HomeTechnologyRosco Receives Federal Exemption for Mirror-less Video Monitoring System

Rosco Receives Federal Exemption for Mirror-less Video Monitoring System

The Federal Motor Carrier Safety Administration (FMCSA) is granting a limited five-year exemption to Rosco Vision System for after-market installation of its digital camera monitoring system (CMS) to enhance the driver’s field of vision.

A notice of final disposition and grant of exemption signed by FMCSA Administrator Robin Hutcheson was published Tuesday in the Federal Register. The exemption, one of several issued by FMCSA since 2019 for other similar CMS products, goes into effect Dec. 4 and expires on the same date in 2027.

The National Highway Traffic Safety Administration published an advance notice of proposed rulemaking on Oct. 10, 2019, that sought public comment on permitting CMS as an alternative to inside and outside rearview mirrors as original equipment. According to the rule timetable, the agency is expected to complete its analysis of the 666 public comments submitted by next month.

Rosco’s D-CAMS solution consists of three rear-vision video monitors showing split-screen images of different fields of view that extend down the sides of school buses and other vehicles, rather than conventional mirrors. Rosco petitioned FMCSA a year ago to grant a waiver for D-CAMS like has been done for several other products over the past few years. The agency responded last December by publishing a request for public comment.

According to the exemption filed for Docket No. FMCSA-2021-0186, Rosco’s CMS is firmly mounted at the top of a vehicle’s left and right A-pillar located between the windshield and the door or side of the cab. The CMS is enclosed in an aerodynamic package to provide environmental protection to the cameras.

In the exemption, FMCSA agreed with Rosco that D-CAMS “would likely achieve a level of safety equivalent to or greater than the level of safety” provided by current federal motor carrier safety regulations. FMCSA added that the installation of the equipment on the A-pillars creates no additional visual obstructions and eliminates “substantial blind spots” created by conventional mirrors.

The exemption also notes that D-CAMS includes interior viewing monitors with an ambient light sensor to prevent driver eye strain by dynamically adjusting screen brightness. The camera assemblies include an automatic heating system to prevent ice or moisture buildup on lenses. The internal monitors are located to reduce the upper-body range of motion by the driver, which FMCSA said reduces driver fatigue.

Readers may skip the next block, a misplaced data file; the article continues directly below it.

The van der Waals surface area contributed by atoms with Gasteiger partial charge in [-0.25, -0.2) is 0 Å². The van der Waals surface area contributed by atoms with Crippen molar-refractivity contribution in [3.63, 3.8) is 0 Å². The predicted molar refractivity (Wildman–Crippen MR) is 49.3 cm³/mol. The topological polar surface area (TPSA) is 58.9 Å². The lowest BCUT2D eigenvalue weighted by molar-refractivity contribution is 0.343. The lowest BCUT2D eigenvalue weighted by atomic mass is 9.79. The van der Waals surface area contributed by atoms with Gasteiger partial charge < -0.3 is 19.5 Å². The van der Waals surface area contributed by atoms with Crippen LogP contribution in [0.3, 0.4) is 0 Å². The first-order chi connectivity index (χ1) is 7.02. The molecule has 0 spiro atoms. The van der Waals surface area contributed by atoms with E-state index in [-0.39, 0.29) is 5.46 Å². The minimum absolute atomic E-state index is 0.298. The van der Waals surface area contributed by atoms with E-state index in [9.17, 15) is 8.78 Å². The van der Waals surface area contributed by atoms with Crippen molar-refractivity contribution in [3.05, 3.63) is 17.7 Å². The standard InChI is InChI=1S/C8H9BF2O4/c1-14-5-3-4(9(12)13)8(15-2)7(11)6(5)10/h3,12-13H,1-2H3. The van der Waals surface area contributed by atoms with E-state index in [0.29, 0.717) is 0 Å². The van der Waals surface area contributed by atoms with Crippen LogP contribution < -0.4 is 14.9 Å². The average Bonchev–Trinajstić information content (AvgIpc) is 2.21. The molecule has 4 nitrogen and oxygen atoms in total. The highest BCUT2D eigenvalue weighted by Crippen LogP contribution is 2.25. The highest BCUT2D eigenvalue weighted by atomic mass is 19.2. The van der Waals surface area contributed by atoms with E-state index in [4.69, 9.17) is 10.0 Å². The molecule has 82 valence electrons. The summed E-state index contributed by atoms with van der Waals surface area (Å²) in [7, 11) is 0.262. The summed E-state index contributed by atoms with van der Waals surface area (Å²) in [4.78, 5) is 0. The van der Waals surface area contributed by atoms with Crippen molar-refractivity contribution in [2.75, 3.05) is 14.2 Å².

While evaluating whether to provide an exemption, FMCSA received four comments for and one against. But FMCSA said that it has also received “numerous positive comments in support of other, similar camera-based mirror exemptions.” Those benefits include superior total field of view, including the reduction or elimination of blind spots; increased night-time and inclement weather driving visibility at night or in inclement weather conditions; enhanced vehicle maneuverability when backing up, turning and changing lanes; and reduced driver fatigue.

FMCSA also noted that CMS meet the minimum safety, ergonomic and performance requirements of United Nations Economic Commission for Europe Regulation 46 as a legal alternative to traditional mirrors.

Those not in favor of an exemption questioned the reliability of CMS. FMCSA commented that a vehicle with a CMS camera or monitor failure would not be subject to an out-of-service order because it is not a critical inspection item under the Commercial Vehicle Safety Alliance out-of-service criteria, unlike conventional mirrors that are cracked or damaged while in operation. Instead, 49 CFR 396.11 requires the driver to complete a vehicle inspection report at the end of the shift and for the motor carrier to fix the safety defect before the driver is permitted to operate the vehicle again.

The exemption also requires drivers to inspect the CMS each time before operating the vehicle and at the conclusion of each shift to ensure the CMS is in working order. All defects must be noted, and the motor carrier must fix them before the vehicle can operate.

Motor carriers must also “periodically inspect” the CMS in addition to existing periodic inspections required by 49 CFR 396.17.

Meanwhile, fleets interested in installing the Rosco D-CAMS can do so with in-house staff. However, the company is recommending that its representatives directly assist with installs and training, said Peter Plate, vice president of sales and marketing for Rosco Vision Systems.

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